Located just by the main motorway, this district provides a hub for training and development in road safety and green transport. It is a cluster where companies, researchers and government agencies have an opportunity to learn from each other. The area includes educational and training facilities, research laboratories and offices.
Märsta Business Area
This is an established and well-functioning business area with a range of companies – everything from logistics and cargo to retail, light industries and construction. The district offers a wide range of services for those who work there and is well integrated with the residential area Märsta. It is served by public transport and the strength of the district is its classic office and business area that has room for all types of operations.
Cargo City and Rosersberg
These two districts form a logistics centre with great possibilities for rail, air and road connections. Cargo City being mainly airside provides unique opportunities for companies in need of direct access to the aircraft. Rosersberg has been developed into a logistics node for both large and small companies. The district is characterised by warehouses and large parking and access areas. The goal is to make Rosersberg into one of the world’s most environmentally-smart logistic centres.
One of the challenges for the future is to improve the public transport to and from the airport city, but also within. There are already good connections to the area closest to the terminals, including express, commuter and national trains, and buses but what needs to be added in a growing city is a public transport within the city.
To make this happen, Airport City Stockholm has a Public Transport Strategy. Since the city is growing dynamically, a flexible system that is realistic when it comes to costs needs to be implemented. The plan is therefore to start out with a bus link that will be mixed with other traffic. In pace with the growth of the area it can be converted to a Bus Rapid Transit system. The third step is to transform it to a tramway system. Today’s planning focuses on realism and flexibility for the future. It is very difficult to add an efficient public transport network afterwards when building a new city – this is also the case for an airport city.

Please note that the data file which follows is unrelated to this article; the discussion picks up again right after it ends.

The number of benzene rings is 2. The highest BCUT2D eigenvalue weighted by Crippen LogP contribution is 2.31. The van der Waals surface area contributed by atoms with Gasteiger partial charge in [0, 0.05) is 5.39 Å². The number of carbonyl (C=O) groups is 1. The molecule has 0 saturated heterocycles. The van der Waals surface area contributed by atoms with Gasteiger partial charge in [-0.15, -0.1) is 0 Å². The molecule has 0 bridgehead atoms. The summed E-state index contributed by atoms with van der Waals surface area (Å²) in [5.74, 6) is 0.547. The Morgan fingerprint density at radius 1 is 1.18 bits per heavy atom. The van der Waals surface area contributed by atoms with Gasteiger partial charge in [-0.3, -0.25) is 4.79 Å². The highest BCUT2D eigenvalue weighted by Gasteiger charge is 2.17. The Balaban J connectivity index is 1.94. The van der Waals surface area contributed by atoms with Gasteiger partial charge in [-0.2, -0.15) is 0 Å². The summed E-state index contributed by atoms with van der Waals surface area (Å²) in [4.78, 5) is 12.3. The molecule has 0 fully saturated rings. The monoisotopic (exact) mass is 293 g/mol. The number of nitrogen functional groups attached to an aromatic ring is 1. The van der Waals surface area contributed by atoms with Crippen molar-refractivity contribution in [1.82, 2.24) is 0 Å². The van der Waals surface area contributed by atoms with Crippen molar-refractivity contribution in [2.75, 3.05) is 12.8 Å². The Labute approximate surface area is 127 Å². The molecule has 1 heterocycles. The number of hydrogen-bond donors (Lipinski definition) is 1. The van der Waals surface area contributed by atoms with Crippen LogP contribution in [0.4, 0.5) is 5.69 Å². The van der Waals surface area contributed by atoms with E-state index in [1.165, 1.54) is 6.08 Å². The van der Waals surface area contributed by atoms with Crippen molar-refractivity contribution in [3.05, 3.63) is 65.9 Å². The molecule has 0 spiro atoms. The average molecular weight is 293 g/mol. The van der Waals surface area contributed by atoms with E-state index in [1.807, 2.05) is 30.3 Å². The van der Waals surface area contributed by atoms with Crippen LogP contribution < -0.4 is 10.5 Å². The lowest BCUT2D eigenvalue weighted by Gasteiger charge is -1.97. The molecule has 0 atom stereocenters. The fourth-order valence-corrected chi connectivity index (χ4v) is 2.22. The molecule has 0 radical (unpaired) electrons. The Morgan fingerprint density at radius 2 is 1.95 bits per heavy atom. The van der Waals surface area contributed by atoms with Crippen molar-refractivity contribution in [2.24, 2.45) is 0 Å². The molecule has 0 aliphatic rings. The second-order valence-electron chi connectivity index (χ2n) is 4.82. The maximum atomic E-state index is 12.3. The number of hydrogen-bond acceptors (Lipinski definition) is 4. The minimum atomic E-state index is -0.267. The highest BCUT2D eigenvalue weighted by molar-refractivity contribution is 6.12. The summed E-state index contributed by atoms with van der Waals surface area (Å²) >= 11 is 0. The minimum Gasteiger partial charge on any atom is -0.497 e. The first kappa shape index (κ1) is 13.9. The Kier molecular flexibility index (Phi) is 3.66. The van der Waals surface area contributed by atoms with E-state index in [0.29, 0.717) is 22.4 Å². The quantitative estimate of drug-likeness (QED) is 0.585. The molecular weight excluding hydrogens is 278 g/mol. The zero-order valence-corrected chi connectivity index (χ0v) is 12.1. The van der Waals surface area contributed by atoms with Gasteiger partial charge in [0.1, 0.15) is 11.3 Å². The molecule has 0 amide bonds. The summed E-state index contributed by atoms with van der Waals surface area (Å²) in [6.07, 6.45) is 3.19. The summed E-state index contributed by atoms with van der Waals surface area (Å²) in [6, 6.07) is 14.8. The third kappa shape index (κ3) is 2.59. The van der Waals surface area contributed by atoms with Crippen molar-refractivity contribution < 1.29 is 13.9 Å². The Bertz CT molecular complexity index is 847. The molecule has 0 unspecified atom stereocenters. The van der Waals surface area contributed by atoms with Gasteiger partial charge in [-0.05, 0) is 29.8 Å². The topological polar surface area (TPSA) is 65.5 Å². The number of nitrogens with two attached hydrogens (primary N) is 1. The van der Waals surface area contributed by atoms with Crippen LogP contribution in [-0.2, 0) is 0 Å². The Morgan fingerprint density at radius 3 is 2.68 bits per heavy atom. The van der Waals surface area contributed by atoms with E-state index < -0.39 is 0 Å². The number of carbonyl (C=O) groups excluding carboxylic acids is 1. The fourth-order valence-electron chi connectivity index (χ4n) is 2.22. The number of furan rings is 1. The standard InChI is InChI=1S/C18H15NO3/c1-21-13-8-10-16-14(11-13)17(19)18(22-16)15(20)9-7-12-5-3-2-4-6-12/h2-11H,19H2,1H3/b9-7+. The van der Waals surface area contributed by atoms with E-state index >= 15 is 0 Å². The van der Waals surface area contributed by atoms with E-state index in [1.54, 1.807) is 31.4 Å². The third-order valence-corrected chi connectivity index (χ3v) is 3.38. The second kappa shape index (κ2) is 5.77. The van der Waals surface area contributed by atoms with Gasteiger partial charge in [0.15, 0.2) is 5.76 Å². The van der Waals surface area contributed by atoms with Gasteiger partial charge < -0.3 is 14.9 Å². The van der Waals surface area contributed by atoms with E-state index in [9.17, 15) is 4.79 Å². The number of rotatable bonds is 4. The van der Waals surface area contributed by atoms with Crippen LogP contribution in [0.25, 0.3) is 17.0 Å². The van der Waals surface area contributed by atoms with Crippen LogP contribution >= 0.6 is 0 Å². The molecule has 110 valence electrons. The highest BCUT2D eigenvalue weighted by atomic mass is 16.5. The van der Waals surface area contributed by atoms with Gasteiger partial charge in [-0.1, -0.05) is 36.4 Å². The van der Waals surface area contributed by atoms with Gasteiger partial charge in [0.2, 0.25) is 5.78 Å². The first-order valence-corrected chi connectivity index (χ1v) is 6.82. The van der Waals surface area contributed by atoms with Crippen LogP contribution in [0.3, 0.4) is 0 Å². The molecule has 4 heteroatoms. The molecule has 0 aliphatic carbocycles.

Since we now know the likely locations of the future stations we can be more accurate in our discussions with new businesses and locations about where in the airport city it is wisest to establish their companies.
Sustainable urban design
Sweden and Stockholm are known around the world for their sustainable city policies. National environmental goals, plan indicators and the municipal plans for the area also express aspirations for sustainability within Airport City Stockholm. The vision for Airport City Stockholm also emphasises sustainable growth. To ensure that the airport city is built in a sustainable way, it will be built according to guidelines based on both national standards and the international certification systems LEED Neighborhood Development and BREEAM Communities. The goal is for the entire airport city to be able to be certified for sustainability. If that is doable, it will be the world’s first sustainability certified airport city.
The new investments and businesses in the area have already reached SEK 4 billion, and 1,000 more working places were created in 2013. In 2014 we will see investments of around SEK 4.7 billion and 1,600 working places. Within the airport city new hotels, offices, warehouses, research centres and headquarters have already been established – but we are in a phase for speeding up.
Kristina Alvendal has been CEO of Airport City Stockholm since 2011. She is also a Member of the Board at Arlandastad Holding and Vice Chairman of the Board at Sundbybergs Stadshus Infrastruktur AB. Kristina was Vice-Mayor of Stockholm between 2006-2010, where she was responsible for city planning, real estate and housing. In 2013 Kristina was listed as the 10th most powerful women within Swedish Real Estate businesses, by Swedish real estate magazine, Fastighetssverige.